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A Resource Rich and Varied

Dr. Hiram F. Gregory receives award for Lifetime Contributions to the Humanities

A Resource Rich and Varied

Photo by Don Sepulvado.

Coushatta traditionalist and teacher Bel Abbey and Hiram “Pete” Gregory spinning horsehair rope and telling tales at Bel’s house in the late 1970s.

“To every generation of its residents Louisiana has offered resources both rich and varied.”

So begins chapter one of The Historic Indian Tribes of Louisiana: From 1542 to the Present, a book co-authored by Fred B. Kniffen, George A. Stokes, and this year’s winner of the Louisiana Endowment for the Humanities’ Lifetime Contributions to the Humanities Award, Dr. Hiram F. “Pete” Gregory.

One look at Gregory’s curriculum vitae makes it clear that his knowledge of Louisiana’s cultures is as rich and varied as the state’s own landscape. He’s spent his career working alongside groups like the Tunica–Biloxi Tribe, the Jena Band of Choctaw Indians, and the Caddo Nation, and after nearly sixty years of service at Northwestern State University (NSU), he continues to teach full-time. He is also the academic advisor of the Louisiana Creole Heritage Center and the curator for NSU’s Williamson Museum, which houses a collection of more than one hundred thousand artifacts, including arts and crafts from forty-one different tribes of the southeastern United States. In 2016, Lieutenant Governor Billy Nungesser and the Louisiana Office of Cultural Development recognized him as Louisiana’s Archaeologist of the Year.

Jeffrey Girard, one of Gregory’s former colleagues at NSU and the 2015 Louisiana Archaeologist of the Year, said, “Whenever I encounter an aspect of Louisiana culture with which I am unfamiliar, whether it concerns people, places, art, history, technology, you name it—I know that Pete will have some familiarity and in many cases detailed expertise, and he will take the time to share his knowledge.”

Many of Gregory’s other colleagues and contemporaries note that The Historic Indian Tribes of Louisiana, published in 1987 by Louisiana State University Press, still functions as a go-to introductory text to the field. When asked why that might be, Gregory said, “There’s not another one like it. . . . The people I work with are frequently people that other people don’t work with and don’t spend time with.”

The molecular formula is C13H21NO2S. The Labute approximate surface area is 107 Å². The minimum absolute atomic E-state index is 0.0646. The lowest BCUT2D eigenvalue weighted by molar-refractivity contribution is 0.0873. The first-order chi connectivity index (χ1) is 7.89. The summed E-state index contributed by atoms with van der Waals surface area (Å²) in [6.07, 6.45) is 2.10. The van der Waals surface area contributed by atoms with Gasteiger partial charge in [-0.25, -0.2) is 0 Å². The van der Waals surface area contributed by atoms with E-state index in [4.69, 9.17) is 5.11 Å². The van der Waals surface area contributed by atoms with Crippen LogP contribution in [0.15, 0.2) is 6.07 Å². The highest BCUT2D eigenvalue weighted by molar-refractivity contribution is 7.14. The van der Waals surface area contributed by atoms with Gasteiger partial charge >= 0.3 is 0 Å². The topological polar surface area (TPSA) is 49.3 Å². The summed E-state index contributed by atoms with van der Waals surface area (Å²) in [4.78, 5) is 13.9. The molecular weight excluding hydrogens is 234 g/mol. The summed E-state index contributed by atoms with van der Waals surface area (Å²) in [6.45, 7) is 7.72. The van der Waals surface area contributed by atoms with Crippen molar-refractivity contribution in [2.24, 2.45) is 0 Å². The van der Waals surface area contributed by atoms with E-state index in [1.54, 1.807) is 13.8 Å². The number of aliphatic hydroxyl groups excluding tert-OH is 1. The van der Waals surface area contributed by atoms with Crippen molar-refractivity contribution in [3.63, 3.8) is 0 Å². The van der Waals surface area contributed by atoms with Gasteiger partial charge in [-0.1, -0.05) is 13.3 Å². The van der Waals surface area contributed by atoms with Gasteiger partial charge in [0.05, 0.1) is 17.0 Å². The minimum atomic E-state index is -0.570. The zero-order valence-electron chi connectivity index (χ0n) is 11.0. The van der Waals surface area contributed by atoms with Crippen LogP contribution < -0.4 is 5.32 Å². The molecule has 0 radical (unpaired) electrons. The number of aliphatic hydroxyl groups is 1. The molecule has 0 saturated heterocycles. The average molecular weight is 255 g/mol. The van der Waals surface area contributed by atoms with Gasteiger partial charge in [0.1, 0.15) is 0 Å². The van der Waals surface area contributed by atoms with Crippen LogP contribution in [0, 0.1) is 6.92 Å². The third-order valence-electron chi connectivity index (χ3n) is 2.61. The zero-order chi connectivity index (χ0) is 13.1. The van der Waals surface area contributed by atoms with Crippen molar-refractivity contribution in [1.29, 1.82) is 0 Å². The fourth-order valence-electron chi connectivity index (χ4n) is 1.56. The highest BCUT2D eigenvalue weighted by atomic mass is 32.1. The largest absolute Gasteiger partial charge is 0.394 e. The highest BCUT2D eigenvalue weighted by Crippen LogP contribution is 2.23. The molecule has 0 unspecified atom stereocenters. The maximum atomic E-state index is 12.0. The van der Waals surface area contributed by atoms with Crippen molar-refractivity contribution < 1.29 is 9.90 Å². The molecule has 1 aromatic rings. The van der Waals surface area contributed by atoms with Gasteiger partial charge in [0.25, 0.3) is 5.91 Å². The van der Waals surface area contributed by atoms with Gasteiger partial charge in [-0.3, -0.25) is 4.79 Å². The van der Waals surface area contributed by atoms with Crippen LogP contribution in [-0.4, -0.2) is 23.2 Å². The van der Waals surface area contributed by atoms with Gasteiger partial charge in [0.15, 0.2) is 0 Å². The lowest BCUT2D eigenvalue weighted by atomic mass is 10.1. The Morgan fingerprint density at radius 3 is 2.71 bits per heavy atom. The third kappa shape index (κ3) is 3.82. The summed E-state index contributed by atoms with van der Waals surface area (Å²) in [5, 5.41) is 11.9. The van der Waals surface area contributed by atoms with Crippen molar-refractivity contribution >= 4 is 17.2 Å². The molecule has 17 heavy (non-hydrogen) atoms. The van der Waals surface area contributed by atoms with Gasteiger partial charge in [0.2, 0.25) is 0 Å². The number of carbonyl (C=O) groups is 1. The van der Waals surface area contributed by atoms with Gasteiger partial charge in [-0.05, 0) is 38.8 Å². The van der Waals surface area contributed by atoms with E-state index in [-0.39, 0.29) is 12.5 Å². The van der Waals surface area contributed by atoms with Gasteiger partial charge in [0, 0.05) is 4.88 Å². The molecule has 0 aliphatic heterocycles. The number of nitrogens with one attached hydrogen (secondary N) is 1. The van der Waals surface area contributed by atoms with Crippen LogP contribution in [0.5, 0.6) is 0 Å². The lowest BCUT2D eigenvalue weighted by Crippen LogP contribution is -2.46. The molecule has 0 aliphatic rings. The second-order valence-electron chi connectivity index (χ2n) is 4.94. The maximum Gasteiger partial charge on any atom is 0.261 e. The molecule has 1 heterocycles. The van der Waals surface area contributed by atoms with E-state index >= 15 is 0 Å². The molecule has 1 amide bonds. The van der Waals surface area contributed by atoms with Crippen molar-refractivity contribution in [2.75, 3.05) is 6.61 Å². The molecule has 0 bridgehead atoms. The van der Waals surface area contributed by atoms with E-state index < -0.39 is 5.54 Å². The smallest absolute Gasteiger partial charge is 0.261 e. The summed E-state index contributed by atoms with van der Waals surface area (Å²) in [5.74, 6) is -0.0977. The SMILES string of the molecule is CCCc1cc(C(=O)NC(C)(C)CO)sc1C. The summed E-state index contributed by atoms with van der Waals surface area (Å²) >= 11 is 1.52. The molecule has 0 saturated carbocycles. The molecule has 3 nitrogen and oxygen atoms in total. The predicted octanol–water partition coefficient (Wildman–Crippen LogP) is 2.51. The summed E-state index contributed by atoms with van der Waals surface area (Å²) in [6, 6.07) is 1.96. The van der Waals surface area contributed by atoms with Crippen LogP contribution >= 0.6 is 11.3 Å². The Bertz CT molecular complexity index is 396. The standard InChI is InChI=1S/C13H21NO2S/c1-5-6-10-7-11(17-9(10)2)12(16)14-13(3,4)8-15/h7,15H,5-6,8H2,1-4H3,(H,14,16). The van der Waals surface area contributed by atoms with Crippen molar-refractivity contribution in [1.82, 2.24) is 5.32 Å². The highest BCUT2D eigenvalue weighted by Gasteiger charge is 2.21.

Despite a long list of accolades and awards, Gregory continues to be surprised by each one. “It’s just what I do. It always surprises me if someone thinks it’s remarkable,” he said, referring to his work. “The American Indians I work with have been remarkable teachers. I have a couple of college degrees, but some of my best teachers have been people sitting on their front porch.”

One function of the humanities is to interpret cultures and experiences for a wider audience to understand. In that respect, Gregory’s career has been in service to the humanities. He has made information about American Indians more accessible not only to academic audiences and the general public but also to the tribes themselves.

“More than forty years ago, Pete developed friendships with members of the modern Caddo Nation and invited them to the Caddo Conference, a scholarly meeting previously attended primarily by archaeologists and historians,” said Girard. “The Caddos have attended every meeting since. Not only has this provided the Caddos with information about ongoing academic research about their past, but it also has enhanced researchers’ appreciation that the artifacts and documents they study relate to actual human lives, to cultures that endure to this day.”

“All of these people have loud, clear voices,” Gregory said of the different groups that he’s collaborated with. “They all have things to say, and they say them well for themselves. We have to give them a venue, a place in larger society. . . . Anthropology is supposed to do that. That’s our job, and that’s our pleasure.”

Hiram Ford “Pete” Gregory was born in Vidalia, Louisiana and grew up in Ferriday. He graduated from LSU and began teaching at Northwestern State University in Natchitoches in 1961. He curates the Williamson Museum, serves as the academic advisor for the Louisiana Creole Heritage Center, the Louisiana Folklife Festival, and the Folklife Center at Northwestern, and continues to enjoy teaching, listening, and learning.

Celebrate Dr. Gregory and all of the 2019 Humanities Award winners on April 4 at the Bright Lights Awards Dinner in Lafayette. For more information and tickets, visit www.leh.org/brightlights.